Storms & Strikes Spoil Holidays
The school holidays are one of the busiest holiday periods for families in the UK — and people who just want to escape the weather. But storms and strikes can scupper a holiday or make it hard to get away.
If your flight has been delayed or cancelled and it’s something the airline could have foreseen then the good news is you may be able to make a claim for compensation. These rules, covering flights made from the EU or from EU airlines still includes the UK (for now).
Here’s how it works
If your flight has been delayed, what you’re entitled to depends on how long the delay was and what distance you are flying. Don’t worry about figuring out what rules apply to you. Check out the Resolver website to find out how it works and make a claim for free.
When can you claim?
- The flight must be delayed by more than three hours and the delay is counted from the time the flight is meant to arrive and not take off. ‘Arrival’ counts as the point at which the cabin crew open the doors... not when the plane touches down)
- The flight must take off from the UK or European Union or be from an airline based in these areas. Connected flights count, even if you switch to a non-EU airline half way through your trip
- The issue must be ‘within the control of the airline’ (so bad weather or air-traffic control disputes are going to leave you without any compensation)
How much can you claim for?
- If the flight is less than 1,500km and the flight is more than three hours late, then you can claim £250
- If the flight is between 1,500 and 3,000Km and the flight is more than three hours late, then you can claim £400
- If the flight is more than 3,000km and leaving the EU, or is an EU airline flying into the UK and is between three and four hours late, then you could get back £300. (If it is more than four hours late, then you could expect up to £600
Here’s some tips to help you if you need to make a claim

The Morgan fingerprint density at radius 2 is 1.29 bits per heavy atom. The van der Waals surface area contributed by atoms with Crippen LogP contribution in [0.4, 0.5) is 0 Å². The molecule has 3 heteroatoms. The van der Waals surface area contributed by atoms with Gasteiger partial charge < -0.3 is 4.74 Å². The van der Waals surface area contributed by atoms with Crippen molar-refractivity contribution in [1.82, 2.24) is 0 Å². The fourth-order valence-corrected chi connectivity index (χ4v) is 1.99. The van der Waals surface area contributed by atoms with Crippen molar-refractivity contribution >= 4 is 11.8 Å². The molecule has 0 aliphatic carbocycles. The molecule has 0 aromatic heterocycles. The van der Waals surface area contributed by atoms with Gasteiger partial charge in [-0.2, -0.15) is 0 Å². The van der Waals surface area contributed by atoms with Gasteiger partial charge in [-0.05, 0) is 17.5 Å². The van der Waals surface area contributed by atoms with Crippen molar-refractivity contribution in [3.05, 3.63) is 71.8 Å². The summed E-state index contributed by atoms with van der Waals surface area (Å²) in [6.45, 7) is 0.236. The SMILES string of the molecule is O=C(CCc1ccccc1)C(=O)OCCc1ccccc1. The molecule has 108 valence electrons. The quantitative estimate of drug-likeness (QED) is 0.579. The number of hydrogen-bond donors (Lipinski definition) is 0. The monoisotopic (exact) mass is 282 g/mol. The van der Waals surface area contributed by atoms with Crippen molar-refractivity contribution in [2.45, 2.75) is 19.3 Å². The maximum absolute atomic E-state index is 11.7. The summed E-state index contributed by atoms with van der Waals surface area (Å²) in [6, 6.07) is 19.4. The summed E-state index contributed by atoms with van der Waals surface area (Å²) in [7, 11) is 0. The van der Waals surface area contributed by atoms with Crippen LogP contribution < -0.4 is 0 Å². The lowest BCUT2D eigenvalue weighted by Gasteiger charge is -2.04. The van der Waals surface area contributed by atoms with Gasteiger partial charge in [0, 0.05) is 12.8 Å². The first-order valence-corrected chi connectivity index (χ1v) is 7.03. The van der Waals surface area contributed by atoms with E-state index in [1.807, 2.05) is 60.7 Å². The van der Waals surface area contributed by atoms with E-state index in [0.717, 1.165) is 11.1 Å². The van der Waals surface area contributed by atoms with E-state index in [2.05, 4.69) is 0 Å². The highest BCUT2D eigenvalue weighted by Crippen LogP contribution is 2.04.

- Make sure you know precisely how long your delay is — you could keep a record to send with your claim by taking pictures on your smartphone
- Don’t take no for an answer — if you believe the airline is obliged to pay out you can take it to a dispute resolution scheme — we’ll tell you how on the website
- You might be offered compensation such as miles or vouchers — you don’t have to accept these as you are entitled to any compensation in cash
Is it fair?
Flight delay compensation was introduced after the EU got fed up with the industry not introducing its own compensation scheme for delayed travellers. But it is a blunt tool. You could have paid £20 for a flight and get £300 compensation. That clearly is disproportionate, so I have a bit of sympathy for the airlines.
However, some airlines have got very defensive about compensation and have made it hard to claim, with online forms and hard-to-contact claims teams all designed to put you off taking things further. There’s no reason why an airline needs your booking and reference number, when it already has this information. Humour them and provide it anyway. And never, ever use a fee charging claims management company — it’s money for nothing!
Some weather-related problems or things like air traffic strikes aren’t covered by the compensation rules. So make sure you have a fully comprehensive travel insurance policy and speak to your insurer about what’s covered.
You can find out more about your rights or make a complaint using Resolver for free at resolver.co.uk.
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